An inexplicable mystery rivaling the best of Gnome’s homegrown variety.
A sign of Gnome’s desperate financial situation can be seen just be flipping through the pages. They are the cheapest form of untrimmed pulp, brown and decaying with age, a far cry from the thin, high-quality, acid-free paper of his early anthologies. The cloth spine also lacks their embossing, undoubtedly another cost-saving measure.
This undoubtedly prescient but instantly dated anthology has never been reprinted in any form.
Theodore Sturgeon, Venture Science Fiction, July 1957
[All] convention committees [should] polish up an award, possibly a brand new kind of award — say, “For the Book Best Filling the Longest-Felt Need in Science Fiction.”
P. Schuyler Miller, Astounding Science Fiction, December 1957
Marty Greenberg, who by this time should have no trouble defending his title as the science-fiction publisher with the best all-around books, has taken a brand-new approach in his latest “theme” anthology. … [I]t’s one you should recommend to your local public library.
Contents and original publication
• “Preface,” Martin Greenberg (original to this volume).
• “Introduction,” Dwight Wayne Batteau (original to this volume).
• “A Letter to the Martians,” Willy Ley (Thrilling Wonder Stories, November 1940, as “Calling All Martians”).
• “How to Learn Martian,” Charles F. Hockett (Astounding Science Fiction, May 1955).
• “Language for Time Travelers,” L. Sprague de Camp (Astounding Science-Fiction, July 1938).
• “Geography for Time Travelers,” Willy Ley (Astounding Science-Fiction, July 1939).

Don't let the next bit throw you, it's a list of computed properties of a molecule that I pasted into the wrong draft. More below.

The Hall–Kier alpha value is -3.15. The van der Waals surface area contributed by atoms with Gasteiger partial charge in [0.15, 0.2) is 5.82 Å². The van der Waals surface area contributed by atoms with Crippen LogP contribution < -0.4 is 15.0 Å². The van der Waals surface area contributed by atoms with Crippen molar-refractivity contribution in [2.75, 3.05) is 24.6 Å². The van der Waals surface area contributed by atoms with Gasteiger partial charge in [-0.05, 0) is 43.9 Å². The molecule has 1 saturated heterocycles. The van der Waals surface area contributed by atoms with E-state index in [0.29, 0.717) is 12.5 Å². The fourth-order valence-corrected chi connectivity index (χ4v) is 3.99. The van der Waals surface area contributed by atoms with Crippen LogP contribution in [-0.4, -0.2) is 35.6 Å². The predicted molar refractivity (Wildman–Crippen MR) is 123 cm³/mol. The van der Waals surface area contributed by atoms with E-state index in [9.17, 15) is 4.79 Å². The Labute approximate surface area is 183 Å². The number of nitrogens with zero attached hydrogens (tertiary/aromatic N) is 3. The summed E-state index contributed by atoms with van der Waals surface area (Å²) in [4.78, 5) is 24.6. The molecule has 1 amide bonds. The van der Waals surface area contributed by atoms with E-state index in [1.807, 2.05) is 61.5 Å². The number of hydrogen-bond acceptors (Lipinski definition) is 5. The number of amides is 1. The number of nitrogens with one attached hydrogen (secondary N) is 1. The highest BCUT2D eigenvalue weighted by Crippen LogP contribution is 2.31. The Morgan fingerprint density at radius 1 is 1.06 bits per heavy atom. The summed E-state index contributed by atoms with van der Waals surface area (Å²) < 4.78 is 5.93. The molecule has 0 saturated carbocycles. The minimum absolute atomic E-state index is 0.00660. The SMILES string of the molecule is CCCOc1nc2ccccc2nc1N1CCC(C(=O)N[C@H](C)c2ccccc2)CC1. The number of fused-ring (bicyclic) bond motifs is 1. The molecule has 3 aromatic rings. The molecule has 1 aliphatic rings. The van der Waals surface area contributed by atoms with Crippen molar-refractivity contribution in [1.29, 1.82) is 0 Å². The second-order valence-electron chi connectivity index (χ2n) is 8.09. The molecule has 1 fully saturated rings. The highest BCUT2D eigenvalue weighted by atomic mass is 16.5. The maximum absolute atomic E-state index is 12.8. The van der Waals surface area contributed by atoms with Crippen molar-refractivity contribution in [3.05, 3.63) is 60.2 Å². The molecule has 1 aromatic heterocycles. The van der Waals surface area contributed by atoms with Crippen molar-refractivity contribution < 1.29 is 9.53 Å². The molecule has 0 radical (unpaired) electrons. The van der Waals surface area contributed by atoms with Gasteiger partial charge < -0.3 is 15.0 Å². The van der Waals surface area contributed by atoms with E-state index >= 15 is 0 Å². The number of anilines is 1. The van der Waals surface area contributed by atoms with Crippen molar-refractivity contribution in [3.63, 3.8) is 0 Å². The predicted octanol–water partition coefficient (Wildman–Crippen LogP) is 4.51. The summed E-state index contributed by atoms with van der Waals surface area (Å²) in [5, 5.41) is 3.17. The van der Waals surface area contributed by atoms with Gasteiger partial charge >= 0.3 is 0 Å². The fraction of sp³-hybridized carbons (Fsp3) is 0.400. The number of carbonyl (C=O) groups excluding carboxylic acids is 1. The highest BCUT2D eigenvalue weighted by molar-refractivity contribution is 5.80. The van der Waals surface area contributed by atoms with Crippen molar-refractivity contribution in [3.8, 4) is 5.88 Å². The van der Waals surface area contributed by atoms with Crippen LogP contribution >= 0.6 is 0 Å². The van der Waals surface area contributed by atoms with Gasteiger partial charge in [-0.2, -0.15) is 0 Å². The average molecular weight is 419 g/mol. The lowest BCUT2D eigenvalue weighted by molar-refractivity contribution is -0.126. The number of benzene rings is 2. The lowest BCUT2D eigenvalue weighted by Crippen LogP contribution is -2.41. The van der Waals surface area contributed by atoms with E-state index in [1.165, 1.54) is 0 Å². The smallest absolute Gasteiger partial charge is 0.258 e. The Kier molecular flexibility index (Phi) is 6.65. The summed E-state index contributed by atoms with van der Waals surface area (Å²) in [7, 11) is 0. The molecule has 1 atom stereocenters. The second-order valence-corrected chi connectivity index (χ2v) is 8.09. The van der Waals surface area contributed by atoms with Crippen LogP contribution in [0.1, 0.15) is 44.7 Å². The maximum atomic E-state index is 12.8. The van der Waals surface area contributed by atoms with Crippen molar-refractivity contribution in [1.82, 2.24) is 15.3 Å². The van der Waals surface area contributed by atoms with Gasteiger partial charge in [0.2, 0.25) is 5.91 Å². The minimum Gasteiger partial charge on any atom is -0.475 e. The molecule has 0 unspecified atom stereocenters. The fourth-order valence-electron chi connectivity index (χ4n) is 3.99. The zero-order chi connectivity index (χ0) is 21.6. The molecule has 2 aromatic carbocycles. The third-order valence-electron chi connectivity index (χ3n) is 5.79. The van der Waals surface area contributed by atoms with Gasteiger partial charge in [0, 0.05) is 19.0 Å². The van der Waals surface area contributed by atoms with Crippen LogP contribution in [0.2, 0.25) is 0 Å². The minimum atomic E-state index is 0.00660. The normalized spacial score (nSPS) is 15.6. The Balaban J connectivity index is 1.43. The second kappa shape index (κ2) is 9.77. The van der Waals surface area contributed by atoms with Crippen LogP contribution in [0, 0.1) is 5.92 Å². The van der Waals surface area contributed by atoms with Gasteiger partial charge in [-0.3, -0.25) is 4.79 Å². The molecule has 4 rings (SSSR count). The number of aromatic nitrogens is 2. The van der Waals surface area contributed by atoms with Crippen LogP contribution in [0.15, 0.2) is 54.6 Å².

• “Time Travel and the Law,” C. M. Kornbluth (original to this volume).
• “Space Fix,” R. S. Richardson (Astounding Science-Fiction, March and April 1943).
• “Space War,” Willy Ley (Astounding Science-Fiction, August 1939).
• “Space War Tactics,” Malcolm Jameson (Astounding Science-Fiction, November 1939).
• “Fuel for the Future,” Jack Hatcher (Astounding Science-Fiction, March 1940).
• “How to Count on Your Fingers,” Frederik Pohl (Science Fiction Stories, September 1956.
• “Interplanetary Copyright,” Donald F. Reines (Information Bulletin of the Library of Congress, August 11, 1952, as “The Shape of Copyright to Come”).
Coming Attractions, edited by Martin Greenberg, Adventures in Science Fiction series 6, 1957, copyright registration 15Mar57, Library of Congress Catalog Card Number 56-7845, title #59, back panel #33, 254 pages, $3.50. 5000 copies printed. Hardback, gray cloth with red cloth spine and silver lettering. No embossing on front cloth. Jacket design by W. I. Van der Poel. “FIRST EDITION” on copyright page. Manufactured in the U.S.A. Printing & binding by: H. Wolff, New York, N.Y. Back panel: 34 titles. Gnome Press address given as 80 East 11th St., New York 3.